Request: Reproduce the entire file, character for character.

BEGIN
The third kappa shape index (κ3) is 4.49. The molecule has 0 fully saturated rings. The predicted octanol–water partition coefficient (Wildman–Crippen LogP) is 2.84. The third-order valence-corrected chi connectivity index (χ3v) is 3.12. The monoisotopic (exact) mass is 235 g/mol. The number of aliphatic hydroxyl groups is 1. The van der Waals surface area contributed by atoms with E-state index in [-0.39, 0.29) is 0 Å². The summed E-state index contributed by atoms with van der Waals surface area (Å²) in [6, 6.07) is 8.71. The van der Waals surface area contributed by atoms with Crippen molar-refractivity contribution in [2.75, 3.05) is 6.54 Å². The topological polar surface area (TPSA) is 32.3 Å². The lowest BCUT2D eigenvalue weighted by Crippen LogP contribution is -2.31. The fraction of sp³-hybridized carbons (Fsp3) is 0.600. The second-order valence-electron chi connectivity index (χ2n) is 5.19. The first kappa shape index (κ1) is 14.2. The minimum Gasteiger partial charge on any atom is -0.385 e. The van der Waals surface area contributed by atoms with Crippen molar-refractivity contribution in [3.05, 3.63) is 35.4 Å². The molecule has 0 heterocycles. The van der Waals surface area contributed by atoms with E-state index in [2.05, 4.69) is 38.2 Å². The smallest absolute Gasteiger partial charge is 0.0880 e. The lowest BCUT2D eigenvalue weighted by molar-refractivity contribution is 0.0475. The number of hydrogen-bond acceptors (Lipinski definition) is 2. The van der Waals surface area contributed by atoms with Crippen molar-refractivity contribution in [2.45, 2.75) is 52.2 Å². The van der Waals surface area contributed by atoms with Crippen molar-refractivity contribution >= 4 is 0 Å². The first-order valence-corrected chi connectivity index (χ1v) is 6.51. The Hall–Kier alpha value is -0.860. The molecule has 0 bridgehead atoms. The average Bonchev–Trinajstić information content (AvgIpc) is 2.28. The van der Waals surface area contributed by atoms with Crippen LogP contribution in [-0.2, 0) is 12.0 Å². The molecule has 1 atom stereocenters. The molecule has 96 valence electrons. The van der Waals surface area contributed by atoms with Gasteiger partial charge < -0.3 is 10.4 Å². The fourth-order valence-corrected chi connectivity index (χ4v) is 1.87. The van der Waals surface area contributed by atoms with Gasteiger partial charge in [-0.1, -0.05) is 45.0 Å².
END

The third kappa shape index (κ3) is 4.49. The molecule has 0 fully saturated rings. The predicted octanol–water partition coefficient (Wildman–Crippen LogP) is 2.84. The third-order valence-corrected chi connectivity index (χ3v) is 3.12. The monoisotopic (exact) mass is 235 g/mol. The number of aliphatic hydroxyl groups is 1. The van der Waals surface area contributed by atoms with E-state index in [-0.39, 0.29) is 0 Å². The summed E-state index contributed by atoms with van der Waals surface area (Å²) in [6, 6.07) is 8.71. The van der Waals surface area contributed by atoms with Crippen molar-refractivity contribution in [2.75, 3.05) is 6.54 Å². The topological polar surface area (TPSA) is 32.3 Å². The lowest BCUT2D eigenvalue weighted by Crippen LogP contribution is -2.31. The fraction of sp³-hybridized carbons (Fsp3) is 0.600. The second-order valence-electron chi connectivity index (χ2n) is 5.19. The first kappa shape index (κ1) is 14.2. The minimum Gasteiger partial charge on any atom is -0.385 e. The van der Waals surface area contributed by atoms with Crippen molar-refractivity contribution in [3.05, 3.63) is 35.4 Å². The molecule has 0 heterocycles. The van der Waals surface area contributed by atoms with E-state index in [2.05, 4.69) is 38.2 Å². The smallest absolute Gasteiger partial charge is 0.0880 e. The lowest BCUT2D eigenvalue weighted by molar-refractivity contribution is 0.0475. The number of hydrogen-bond acceptors (Lipinski definition) is 2. The van der Waals surface area contributed by atoms with Crippen molar-refractivity contribution in [2.45, 2.75) is 52.2 Å². The van der Waals surface area contributed by atoms with Crippen molar-refractivity contribution >= 4 is 0 Å². The first-order valence-corrected chi connectivity index (χ1v) is 6.51. The Hall–Kier alpha value is -0.860. The molecule has 0 bridgehead atoms. The average Bonchev–Trinajstić information content (AvgIpc) is 2.28. The van der Waals surface area contributed by atoms with Crippen LogP contribution in [-0.2, 0) is 12.0 Å². The molecule has 1 atom stereocenters. The molecule has 96 valence electrons. The van der Waals surface area contributed by atoms with Gasteiger partial charge < -0.3 is 10.4 Å². The fourth-order valence-corrected chi connectivity index (χ4v) is 1.87. The van der Waals surface area contributed by atoms with Gasteiger partial charge in [-0.1, -0.05) is 45.0 Å².